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Cowboys Fire Coach Wade Phillips as Super Bowl Chances Fade

Head coach Wade Phillips of the Dallas Cowboys
Head coach Wade Phillips of the Dallas Cowboys. Photographer: Ronald Martinez/Getty Images

Nov. 9 (Bloomberg) -- Wade Phillips was fired as coach of the Dallas Cowboys, who have stumbled to a 1-7 record after starting the season with aspirations of playing the Super Bowl in their new $1.2 billion stadium.

Phillips, 63, was replaced by offensive coordinator Jason Garrett on an interim basis, team owner Jerry Jones said. Defensive line coach Paul Pasqualoni was named coordinator of a unit that’s allowed 232 points through eight games, tied for the second-most in franchise history.

The Cowboys went 33-15 the previous three years under Phillips and entered this season as the third-favorite to win the Super Bowl, according to Las Vegas Sports Consultants, which helps Nevada sports books set gambling lines. After losing five straight games, their odds of winning the National Football League championship are now 1,000-1.

“There was a lot of me in denial for at least the last couple of ballgames,” Jones said during a news conference yesterday.

Coming into the season, Jones had said he hoped his team would be the first to play a Super Bowl at home, as Cowboys Stadium will host the title game on Feb. 6. The Cowboys lost quarterback Tony Romo to a broken collarbone in a Week 7 defeat to the New York Giants and have allowed at least 35 points in their past three games.

“We’re not where we want to be at this time, and that’s an understatement,” Jones said, one day after the Cowboys were routed 45-7 by the Green Bay Packers.

Midseason Change

It’s the first time Jones has changed coach in midseason, and as recently as last week he said Phillips’s job was safe for the rest of 2010.

“At this time what I believe is in the best interests of the organization and fans is a coaching change,” Jones said. “They should not think in any way that this is an admission of defeat or finality for this season. I told (the team) that we have eight games remaining and we’ll go into each game with only one goal: to win.”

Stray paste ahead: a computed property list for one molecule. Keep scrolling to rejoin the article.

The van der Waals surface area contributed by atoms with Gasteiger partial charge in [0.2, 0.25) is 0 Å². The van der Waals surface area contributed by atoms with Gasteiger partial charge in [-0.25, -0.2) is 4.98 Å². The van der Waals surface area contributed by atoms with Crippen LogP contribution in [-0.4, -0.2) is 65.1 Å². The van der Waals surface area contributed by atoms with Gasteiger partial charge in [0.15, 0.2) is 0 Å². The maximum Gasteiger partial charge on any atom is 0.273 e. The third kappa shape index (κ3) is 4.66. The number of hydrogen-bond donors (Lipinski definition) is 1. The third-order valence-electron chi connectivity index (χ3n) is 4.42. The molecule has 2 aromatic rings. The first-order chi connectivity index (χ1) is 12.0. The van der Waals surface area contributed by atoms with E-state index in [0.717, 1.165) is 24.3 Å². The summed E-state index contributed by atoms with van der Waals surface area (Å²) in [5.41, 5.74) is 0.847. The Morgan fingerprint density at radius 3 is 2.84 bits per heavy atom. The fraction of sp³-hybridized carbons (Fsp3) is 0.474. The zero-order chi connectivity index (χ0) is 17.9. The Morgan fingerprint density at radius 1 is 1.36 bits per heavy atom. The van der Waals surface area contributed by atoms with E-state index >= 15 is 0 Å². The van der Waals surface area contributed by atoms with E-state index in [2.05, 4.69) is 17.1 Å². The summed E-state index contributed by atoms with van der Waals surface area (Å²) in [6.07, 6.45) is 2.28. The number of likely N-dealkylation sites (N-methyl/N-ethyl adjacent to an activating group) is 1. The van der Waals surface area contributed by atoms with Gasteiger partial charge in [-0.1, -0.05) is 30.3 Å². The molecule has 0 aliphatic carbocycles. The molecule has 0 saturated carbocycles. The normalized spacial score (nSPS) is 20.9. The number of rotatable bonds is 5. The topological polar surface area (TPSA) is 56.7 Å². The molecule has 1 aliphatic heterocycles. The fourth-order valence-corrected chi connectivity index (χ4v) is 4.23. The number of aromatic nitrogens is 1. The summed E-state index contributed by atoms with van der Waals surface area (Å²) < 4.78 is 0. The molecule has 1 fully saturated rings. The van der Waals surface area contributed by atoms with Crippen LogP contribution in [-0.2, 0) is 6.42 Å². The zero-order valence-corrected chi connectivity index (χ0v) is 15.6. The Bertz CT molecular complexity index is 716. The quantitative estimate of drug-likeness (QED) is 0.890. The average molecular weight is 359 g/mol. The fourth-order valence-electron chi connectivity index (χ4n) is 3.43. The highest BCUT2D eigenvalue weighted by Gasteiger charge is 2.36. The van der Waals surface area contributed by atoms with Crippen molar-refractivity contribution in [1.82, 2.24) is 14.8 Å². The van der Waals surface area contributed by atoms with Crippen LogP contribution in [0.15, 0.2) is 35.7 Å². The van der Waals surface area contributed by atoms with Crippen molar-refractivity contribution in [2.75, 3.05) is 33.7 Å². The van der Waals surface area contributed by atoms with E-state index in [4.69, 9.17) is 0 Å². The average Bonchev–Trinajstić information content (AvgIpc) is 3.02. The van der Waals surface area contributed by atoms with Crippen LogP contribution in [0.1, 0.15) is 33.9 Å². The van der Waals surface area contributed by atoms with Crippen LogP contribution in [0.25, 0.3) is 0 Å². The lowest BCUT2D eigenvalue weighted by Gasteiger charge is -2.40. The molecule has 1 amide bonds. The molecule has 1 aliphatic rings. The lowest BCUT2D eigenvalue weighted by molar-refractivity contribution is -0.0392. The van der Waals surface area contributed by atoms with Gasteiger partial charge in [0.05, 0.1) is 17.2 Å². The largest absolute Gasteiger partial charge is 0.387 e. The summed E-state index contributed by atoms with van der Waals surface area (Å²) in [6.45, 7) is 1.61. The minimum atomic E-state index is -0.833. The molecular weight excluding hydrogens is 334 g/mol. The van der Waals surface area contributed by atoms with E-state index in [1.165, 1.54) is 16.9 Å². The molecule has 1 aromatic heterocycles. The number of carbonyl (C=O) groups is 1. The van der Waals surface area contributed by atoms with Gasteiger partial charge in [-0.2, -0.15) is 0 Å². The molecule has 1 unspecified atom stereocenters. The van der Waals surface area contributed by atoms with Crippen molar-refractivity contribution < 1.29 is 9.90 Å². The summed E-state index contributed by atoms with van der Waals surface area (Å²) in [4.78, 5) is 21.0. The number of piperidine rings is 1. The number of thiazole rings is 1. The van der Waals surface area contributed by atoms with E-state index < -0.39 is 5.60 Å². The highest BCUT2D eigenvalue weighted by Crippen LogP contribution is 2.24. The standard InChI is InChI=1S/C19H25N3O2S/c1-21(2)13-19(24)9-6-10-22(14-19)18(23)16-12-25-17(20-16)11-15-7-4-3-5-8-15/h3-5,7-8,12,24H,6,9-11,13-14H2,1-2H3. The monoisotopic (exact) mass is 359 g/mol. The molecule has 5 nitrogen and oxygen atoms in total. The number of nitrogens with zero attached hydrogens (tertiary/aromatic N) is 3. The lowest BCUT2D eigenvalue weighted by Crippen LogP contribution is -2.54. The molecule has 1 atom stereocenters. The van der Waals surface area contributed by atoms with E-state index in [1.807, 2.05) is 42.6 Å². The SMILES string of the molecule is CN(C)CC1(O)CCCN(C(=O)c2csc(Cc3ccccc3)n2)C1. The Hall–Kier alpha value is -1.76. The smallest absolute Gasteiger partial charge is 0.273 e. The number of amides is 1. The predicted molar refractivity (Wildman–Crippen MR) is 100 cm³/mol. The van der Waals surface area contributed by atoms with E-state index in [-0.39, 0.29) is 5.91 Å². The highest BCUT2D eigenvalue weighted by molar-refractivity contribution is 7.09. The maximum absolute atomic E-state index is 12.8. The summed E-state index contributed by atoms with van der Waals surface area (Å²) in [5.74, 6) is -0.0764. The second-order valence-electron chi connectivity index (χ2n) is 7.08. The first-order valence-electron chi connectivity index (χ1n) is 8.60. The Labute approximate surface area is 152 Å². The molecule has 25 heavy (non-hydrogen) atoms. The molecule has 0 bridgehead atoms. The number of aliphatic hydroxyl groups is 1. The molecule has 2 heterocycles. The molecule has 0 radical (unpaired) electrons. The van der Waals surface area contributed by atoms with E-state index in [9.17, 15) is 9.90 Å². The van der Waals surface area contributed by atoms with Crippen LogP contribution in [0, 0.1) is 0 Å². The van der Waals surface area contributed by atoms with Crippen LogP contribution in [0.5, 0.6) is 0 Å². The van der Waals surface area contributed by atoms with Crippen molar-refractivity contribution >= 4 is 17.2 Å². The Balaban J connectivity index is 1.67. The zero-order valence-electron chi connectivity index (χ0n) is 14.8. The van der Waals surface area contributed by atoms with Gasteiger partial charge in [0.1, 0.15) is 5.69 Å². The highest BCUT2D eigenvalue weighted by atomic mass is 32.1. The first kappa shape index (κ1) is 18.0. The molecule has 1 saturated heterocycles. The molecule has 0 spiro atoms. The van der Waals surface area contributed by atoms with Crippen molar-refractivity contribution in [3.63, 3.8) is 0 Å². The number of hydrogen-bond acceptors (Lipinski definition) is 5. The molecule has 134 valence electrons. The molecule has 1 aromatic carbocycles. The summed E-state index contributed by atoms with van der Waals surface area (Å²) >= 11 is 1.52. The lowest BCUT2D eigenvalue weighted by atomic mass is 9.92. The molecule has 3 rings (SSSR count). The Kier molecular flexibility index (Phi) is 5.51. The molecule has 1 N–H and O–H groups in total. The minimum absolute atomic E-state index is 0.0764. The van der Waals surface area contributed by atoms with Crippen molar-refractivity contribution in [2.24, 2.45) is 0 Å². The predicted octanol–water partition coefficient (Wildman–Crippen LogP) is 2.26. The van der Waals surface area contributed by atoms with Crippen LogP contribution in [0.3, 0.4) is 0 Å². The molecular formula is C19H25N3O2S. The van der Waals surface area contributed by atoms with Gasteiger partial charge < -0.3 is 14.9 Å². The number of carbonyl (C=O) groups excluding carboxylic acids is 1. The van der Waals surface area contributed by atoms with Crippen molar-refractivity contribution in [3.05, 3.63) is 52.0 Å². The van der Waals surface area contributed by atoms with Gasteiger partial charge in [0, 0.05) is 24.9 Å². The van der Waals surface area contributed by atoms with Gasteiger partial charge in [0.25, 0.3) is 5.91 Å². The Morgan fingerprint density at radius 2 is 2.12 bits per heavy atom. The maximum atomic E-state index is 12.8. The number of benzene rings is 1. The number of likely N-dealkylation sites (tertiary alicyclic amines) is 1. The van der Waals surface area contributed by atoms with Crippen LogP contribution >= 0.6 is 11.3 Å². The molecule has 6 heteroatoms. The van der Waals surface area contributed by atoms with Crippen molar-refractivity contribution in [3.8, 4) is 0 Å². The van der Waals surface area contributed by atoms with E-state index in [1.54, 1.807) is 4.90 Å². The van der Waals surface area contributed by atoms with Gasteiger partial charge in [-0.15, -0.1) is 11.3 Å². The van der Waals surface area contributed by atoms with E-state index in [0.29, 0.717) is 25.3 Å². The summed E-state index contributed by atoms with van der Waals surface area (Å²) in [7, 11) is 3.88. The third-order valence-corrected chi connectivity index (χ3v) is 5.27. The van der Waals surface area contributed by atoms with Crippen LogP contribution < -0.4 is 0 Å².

Garrett, 44, was hired by the Cowboys for an unspecified position the month before Phillips joined in 2007. Garrett became offensive coordinator and in January 2008 was given the title of assistant head coach after turning down offers from the Atlanta Falcons and Baltimore Ravens. He also earned a new contract that paid him around $3 million annually, making him the highest-paid assistant in the NFL, according to ESPN.

“We have to put the first eight games of the season behind us and we have to move forward,” said Garrett, a Princeton University graduate who played seven seasons with the Cowboys as a backup to quarterback Troy Aikman.

Garrett’s Future

Jones said that Garrett’s future with the team will depend on his performance as interim coach.

“My concern that I have this minute is not about the longer term,” Jones said. “It’s about the next eight games. Jason certainly has been a part of the long-term thinking for the Dallas Cowboys and for me. But what we’re addressing on an interim basis is how we’re playing right now.”

The Cowboys have scored 20.1 points a game on average this season to rank 19th in the NFL, while their 359.2 offensive yards a game places them 10th among the NFL’s 32 franchises. Only the winless Buffalo Bills have allowed more points.

Phillips went 34-22 in four seasons with the Cowboys following the retirement of Bill Parcells and led Dallas to a 13-3 record in his first season before a divisional playoff loss to the Giants.

Contract Extension

Last season, the Cowboys went 11-5 to again reach the playoffs. They beat the Philadelphia Eagles Jan. 9 for their first postseason victory in more than 13 years, before losing to the Minnesota Vikings 34-3. Four days later, Jones rewarded Phillips with a two-year contract extension that the Associated Press said was worth $3 million a year.

“I’m disappointed in the results of this season to this point, but I’m also very proud of what our team and our players accomplished in the previous three years,” Phillips said in a statement released by the Cowboys.

Phillips, the son of former NFL coach Bum Phillips, also has coached the New Orleans Saints, Denver Broncos, Buffalo Bills and Falcons, compiling an 82-61 career record. He’s 1-5 in playoff games.

The Cowboys are tied with the Carolina Panthers for the worst record in the National Football Conference. They next travel to East Rutherford, New Jersey, for a Nov. 14 game against the division-leading Giants (6-2).

“I do believe that Jason has the temperament, the disposition, to affect a culture change,” Jones said.

To contact the reporters on this story: Mason Levinson in New York at mlevinson@bloomberg.net. Erik Matuszewski in New York at matuszewski@bloomberg.net

To contact the editor responsible for this story: Michael Sillup at msillup@bloomberg.net.

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